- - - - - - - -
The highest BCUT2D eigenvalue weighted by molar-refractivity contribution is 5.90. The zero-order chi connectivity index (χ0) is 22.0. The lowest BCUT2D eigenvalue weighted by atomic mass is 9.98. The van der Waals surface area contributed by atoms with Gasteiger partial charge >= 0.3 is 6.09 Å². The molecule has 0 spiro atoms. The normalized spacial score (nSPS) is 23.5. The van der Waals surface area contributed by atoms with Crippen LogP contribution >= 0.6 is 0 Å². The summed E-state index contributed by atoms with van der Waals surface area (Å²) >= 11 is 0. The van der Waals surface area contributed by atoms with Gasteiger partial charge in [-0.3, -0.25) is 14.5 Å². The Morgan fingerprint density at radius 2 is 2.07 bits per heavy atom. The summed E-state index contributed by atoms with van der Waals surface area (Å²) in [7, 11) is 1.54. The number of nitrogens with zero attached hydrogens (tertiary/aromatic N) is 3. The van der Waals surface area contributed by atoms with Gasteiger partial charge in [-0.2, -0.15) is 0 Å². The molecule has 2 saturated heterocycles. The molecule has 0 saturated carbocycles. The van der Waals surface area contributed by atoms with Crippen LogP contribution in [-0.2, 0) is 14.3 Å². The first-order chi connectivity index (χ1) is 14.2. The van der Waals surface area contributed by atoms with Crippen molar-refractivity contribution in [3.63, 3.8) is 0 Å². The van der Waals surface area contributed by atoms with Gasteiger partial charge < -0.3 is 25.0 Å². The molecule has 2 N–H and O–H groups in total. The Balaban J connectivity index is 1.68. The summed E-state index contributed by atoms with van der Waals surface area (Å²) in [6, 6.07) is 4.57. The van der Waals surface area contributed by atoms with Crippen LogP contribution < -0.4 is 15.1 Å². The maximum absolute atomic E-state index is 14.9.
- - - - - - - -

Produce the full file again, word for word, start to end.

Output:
The highest BCUT2D eigenvalue weighted by molar-refractivity contribution is 5.90. The zero-order chi connectivity index (χ0) is 22.0. The lowest BCUT2D eigenvalue weighted by atomic mass is 9.98. The van der Waals surface area contributed by atoms with Gasteiger partial charge >= 0.3 is 6.09 Å². The molecule has 0 spiro atoms. The normalized spacial score (nSPS) is 23.5. The van der Waals surface area contributed by atoms with Crippen LogP contribution >= 0.6 is 0 Å². The summed E-state index contributed by atoms with van der Waals surface area (Å²) >= 11 is 0. The van der Waals surface area contributed by atoms with Gasteiger partial charge in [-0.3, -0.25) is 14.5 Å². The Morgan fingerprint density at radius 2 is 2.07 bits per heavy atom. The summed E-state index contributed by atoms with van der Waals surface area (Å²) in [7, 11) is 1.54. The number of nitrogens with zero attached hydrogens (tertiary/aromatic N) is 3. The van der Waals surface area contributed by atoms with Gasteiger partial charge in [-0.2, -0.15) is 0 Å². The molecule has 2 saturated heterocycles. The molecule has 0 saturated carbocycles. The van der Waals surface area contributed by atoms with Crippen LogP contribution in [-0.2, 0) is 14.3 Å². The first-order chi connectivity index (χ1) is 14.2. The van der Waals surface area contributed by atoms with Crippen molar-refractivity contribution in [3.63, 3.8) is 0 Å². The van der Waals surface area contributed by atoms with Gasteiger partial charge < -0.3 is 25.0 Å². The molecule has 2 N–H and O–H groups in total. The Balaban J connectivity index is 1.68. The summed E-state index contributed by atoms with van der Waals surface area (Å²) in [6, 6.07) is 4.57. The van der Waals surface area contributed by atoms with Crippen LogP contribution < -0.4 is 15.1 Å². The maximum absolute atomic E-state index is 14.9.